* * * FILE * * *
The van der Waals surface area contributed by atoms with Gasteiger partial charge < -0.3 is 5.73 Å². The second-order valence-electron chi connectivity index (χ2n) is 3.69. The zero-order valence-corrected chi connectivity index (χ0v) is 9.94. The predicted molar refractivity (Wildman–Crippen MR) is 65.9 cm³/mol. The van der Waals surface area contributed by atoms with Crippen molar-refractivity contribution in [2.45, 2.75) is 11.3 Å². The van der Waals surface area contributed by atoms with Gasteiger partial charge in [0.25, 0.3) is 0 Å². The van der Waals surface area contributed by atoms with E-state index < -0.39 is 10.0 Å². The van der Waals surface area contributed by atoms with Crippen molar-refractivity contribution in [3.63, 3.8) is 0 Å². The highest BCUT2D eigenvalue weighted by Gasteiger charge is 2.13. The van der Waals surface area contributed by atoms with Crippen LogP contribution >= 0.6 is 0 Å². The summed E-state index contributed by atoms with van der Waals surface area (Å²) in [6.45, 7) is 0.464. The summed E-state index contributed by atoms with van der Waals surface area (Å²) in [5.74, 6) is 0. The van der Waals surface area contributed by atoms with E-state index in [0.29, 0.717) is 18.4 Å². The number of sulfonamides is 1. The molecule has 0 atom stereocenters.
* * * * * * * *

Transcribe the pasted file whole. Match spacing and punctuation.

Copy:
The van der Waals surface area contributed by atoms with Gasteiger partial charge < -0.3 is 5.73 Å². The second-order valence-electron chi connectivity index (χ2n) is 3.69. The zero-order valence-corrected chi connectivity index (χ0v) is 9.94. The predicted molar refractivity (Wildman–Crippen MR) is 65.9 cm³/mol. The van der Waals surface area contributed by atoms with Crippen molar-refractivity contribution in [2.45, 2.75) is 11.3 Å². The van der Waals surface area contributed by atoms with Gasteiger partial charge in [0.25, 0.3) is 0 Å². The van der Waals surface area contributed by atoms with E-state index < -0.39 is 10.0 Å². The van der Waals surface area contributed by atoms with Crippen molar-refractivity contribution in [3.63, 3.8) is 0 Å². The highest BCUT2D eigenvalue weighted by Gasteiger charge is 2.13. The van der Waals surface area contributed by atoms with Crippen LogP contribution >= 0.6 is 0 Å². The summed E-state index contributed by atoms with van der Waals surface area (Å²) in [6.45, 7) is 0.464. The summed E-state index contributed by atoms with van der Waals surface area (Å²) in [5.74, 6) is 0. The van der Waals surface area contributed by atoms with E-state index in [0.29, 0.717) is 18.4 Å². The number of sulfonamides is 1. The molecule has 0 atom stereocenters.